Too many results means you'll want to try to...
Try ANDing a different search term into your search to narrow down the results. Or try NOTing a search term: if you don't want to look at results from a particular country, NOT that country out. Confused by the AND and the NOT? Check this out.
Limit your results with limiters. Sometimes they'll be found off to the left after you run your search, or ...underneath the advanced features. Not seeing them? Look around, they're there! You can usually limit by language, publication type, publication year, peer-reviewed....normally you'll be provided with a number of ways to focus/limit your search.
You can search for your keywords in a particular field. Information records are organized by fields--some examples fields: author, title, journal title, abstract. To field search, choose the pull-down box next to your search term box. Select the field you'd like to search within. Fields that are helpful to search within: title, abstract, subject. A title is a pretty tight search, that type of search will whittle down a large number of results quite quickly. An abstract field search is a bit looser. Subject's a good field to search in, but you'll first need to "find" the correct subject term in order to use it. Remember that you can't "make up" subject terms; you have to find them first to use them.
Realize that field searching--particularly abstract and title--is a double-edged sword. Use those fields cautiously. If you have 10,000 results, it can be useful, it will cut through them very quickly and make relevant results pop up.
It is bad in that it will get rid of good results that may have been about your topic, but which did not include your keywords in the title or abstract. It is not wise to use a title search for something that is extremely important to you.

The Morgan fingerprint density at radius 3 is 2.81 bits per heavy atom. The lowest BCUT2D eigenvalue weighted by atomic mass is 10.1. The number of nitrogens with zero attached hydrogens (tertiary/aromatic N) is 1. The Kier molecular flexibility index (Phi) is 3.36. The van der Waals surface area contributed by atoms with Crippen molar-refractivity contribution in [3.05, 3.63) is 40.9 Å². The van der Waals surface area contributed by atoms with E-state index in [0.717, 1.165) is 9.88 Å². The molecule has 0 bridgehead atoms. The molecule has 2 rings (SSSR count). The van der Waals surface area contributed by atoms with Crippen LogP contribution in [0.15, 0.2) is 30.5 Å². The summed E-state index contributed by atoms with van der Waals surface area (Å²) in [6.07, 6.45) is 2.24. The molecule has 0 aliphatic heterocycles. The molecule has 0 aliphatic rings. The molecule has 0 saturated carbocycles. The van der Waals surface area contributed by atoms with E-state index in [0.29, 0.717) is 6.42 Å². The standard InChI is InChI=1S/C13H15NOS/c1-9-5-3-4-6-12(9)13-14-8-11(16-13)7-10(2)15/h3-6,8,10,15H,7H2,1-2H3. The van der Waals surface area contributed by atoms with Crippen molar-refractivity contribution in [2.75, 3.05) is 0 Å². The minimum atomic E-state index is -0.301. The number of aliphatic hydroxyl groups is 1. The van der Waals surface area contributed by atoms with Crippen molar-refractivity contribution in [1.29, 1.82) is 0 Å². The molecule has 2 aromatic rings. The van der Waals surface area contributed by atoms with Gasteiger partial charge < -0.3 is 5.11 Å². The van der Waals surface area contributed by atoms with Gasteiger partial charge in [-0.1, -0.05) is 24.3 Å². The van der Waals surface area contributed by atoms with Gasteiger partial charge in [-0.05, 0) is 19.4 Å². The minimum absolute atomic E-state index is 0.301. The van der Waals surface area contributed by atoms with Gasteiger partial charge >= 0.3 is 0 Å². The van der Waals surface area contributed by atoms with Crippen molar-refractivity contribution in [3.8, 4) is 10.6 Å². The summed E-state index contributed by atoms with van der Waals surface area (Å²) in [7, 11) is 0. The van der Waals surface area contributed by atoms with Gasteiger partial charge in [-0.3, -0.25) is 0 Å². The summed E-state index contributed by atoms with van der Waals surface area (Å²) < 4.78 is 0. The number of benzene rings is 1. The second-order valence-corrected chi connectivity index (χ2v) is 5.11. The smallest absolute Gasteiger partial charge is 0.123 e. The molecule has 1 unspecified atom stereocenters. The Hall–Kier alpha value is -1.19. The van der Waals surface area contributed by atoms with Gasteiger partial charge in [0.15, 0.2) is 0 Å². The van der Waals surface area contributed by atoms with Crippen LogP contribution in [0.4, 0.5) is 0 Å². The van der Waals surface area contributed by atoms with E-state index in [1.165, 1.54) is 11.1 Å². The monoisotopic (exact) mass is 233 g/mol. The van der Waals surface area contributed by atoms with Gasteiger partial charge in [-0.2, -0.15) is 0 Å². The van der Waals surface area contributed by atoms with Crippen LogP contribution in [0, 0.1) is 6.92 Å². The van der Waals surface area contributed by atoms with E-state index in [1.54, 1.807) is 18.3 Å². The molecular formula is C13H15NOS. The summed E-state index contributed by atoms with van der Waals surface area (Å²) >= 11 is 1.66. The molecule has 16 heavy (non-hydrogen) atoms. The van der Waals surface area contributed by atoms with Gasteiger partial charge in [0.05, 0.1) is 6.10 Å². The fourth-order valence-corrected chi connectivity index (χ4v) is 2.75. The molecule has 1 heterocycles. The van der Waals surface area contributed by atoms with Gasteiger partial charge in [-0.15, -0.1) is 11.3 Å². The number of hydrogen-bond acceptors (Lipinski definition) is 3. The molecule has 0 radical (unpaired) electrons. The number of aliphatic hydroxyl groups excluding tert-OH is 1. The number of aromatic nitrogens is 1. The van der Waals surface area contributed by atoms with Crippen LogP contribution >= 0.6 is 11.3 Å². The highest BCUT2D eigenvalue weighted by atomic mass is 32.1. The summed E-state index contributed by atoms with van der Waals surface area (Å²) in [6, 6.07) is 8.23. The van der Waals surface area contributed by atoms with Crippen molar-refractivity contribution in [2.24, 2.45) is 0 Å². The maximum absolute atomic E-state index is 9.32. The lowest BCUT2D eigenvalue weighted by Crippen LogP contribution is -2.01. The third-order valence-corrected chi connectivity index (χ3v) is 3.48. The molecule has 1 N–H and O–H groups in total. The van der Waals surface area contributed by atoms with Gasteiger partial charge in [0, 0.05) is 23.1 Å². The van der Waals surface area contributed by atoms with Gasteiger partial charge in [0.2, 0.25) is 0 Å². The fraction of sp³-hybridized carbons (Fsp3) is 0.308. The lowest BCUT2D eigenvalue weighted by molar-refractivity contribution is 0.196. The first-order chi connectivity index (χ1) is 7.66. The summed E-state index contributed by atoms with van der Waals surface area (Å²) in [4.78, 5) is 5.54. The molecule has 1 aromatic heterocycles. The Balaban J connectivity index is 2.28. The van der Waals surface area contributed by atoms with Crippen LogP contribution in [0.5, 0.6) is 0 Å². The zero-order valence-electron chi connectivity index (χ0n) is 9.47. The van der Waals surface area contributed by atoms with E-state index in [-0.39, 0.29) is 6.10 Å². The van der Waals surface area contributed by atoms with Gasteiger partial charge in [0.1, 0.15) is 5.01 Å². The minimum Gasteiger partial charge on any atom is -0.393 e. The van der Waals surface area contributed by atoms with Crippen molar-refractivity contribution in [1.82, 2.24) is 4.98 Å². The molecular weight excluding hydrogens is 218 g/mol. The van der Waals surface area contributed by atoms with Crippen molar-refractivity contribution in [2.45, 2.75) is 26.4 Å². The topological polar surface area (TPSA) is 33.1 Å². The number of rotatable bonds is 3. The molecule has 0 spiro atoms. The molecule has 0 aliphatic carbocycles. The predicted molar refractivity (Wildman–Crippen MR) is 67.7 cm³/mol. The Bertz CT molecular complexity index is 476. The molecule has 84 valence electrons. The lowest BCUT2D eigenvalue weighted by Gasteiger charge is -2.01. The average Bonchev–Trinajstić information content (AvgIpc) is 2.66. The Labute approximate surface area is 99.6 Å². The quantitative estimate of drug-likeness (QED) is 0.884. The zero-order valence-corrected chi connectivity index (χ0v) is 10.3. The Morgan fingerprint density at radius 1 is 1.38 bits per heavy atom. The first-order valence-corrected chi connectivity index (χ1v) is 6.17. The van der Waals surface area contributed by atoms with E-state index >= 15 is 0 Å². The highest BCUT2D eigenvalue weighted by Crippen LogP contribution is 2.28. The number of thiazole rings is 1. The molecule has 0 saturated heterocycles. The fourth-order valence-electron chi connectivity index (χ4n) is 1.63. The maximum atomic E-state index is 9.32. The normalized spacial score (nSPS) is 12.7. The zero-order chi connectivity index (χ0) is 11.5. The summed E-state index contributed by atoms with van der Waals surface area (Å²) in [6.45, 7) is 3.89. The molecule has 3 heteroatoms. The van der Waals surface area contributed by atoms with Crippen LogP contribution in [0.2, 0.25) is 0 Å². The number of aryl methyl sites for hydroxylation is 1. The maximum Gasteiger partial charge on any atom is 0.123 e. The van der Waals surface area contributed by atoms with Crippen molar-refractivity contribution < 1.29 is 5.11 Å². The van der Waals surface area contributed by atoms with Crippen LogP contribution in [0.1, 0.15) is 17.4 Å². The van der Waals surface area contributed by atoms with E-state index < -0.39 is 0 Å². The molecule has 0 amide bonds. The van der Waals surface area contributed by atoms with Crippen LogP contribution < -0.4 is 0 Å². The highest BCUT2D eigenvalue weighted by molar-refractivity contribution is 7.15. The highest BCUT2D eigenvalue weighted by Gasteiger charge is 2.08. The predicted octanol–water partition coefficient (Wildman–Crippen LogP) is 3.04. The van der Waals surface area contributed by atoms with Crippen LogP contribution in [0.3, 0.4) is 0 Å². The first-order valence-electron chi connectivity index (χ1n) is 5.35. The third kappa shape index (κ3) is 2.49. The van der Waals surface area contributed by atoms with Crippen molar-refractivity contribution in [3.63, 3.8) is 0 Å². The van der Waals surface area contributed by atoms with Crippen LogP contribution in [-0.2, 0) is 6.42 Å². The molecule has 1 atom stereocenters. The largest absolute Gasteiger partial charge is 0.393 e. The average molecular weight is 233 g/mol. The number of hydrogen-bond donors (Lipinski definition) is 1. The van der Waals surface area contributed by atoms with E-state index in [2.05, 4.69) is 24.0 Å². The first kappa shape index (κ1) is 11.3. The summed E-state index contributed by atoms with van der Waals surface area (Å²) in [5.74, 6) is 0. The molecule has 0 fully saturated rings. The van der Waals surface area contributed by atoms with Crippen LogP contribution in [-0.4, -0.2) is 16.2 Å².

Sometimes just choosing the right sort will cause the articles you want to rise to the top of the list, or will group like things together. Common options include:
Too few results means you'll need to consider trying...
As long as you find one good scholarly article or book, you can look up the works cited in the footnotes or bibliography to find the sources it's based upon. Generally the sources in the bibliography will be relevant to your topic--it is to your benefit to use them. The only problem with this is that works in the bibliography will be "older" than the article in hand.
You can also follow citations in the future, that is, those works that have cited your article AFTER it's been published by looking up who cited the work you have. Google Scholar is excellent for this. Paste your article title into Google Scholar; and click on the cited by link underneath the article title.
Most databases allow you to narrow your search by selecting specific dates of publication, languages, or publication types. It is best to run your search first, then apply limiters. Some databases will show limits before the search, usually on the advanced search screen: ↓
While others show limits after the search, usually in options in a side column: →
A few allow both options.
These examples are actually both from Academic Search Ultimate.
Specialized subject databases may also have limits unique to the discipline:
Specialized Search Limits
|Historical Abstracts and America: History & Life
ACM Digital Library
Databases that contain a mix of full-text and index-only content, often have a checkbox limit for full-text only—like both of the pictured examples above. Don't use it! Even if this database doesn't have the full-text online, some other database may. That's what the link is for. That link runs a search for that specific journal in all of the full-text that LVC owns (100,000 journal titles) and will connect you to the full-text of the journal, if it finds it. If it fails, it'll give you the option to get a copy of the material, with the GET IT link.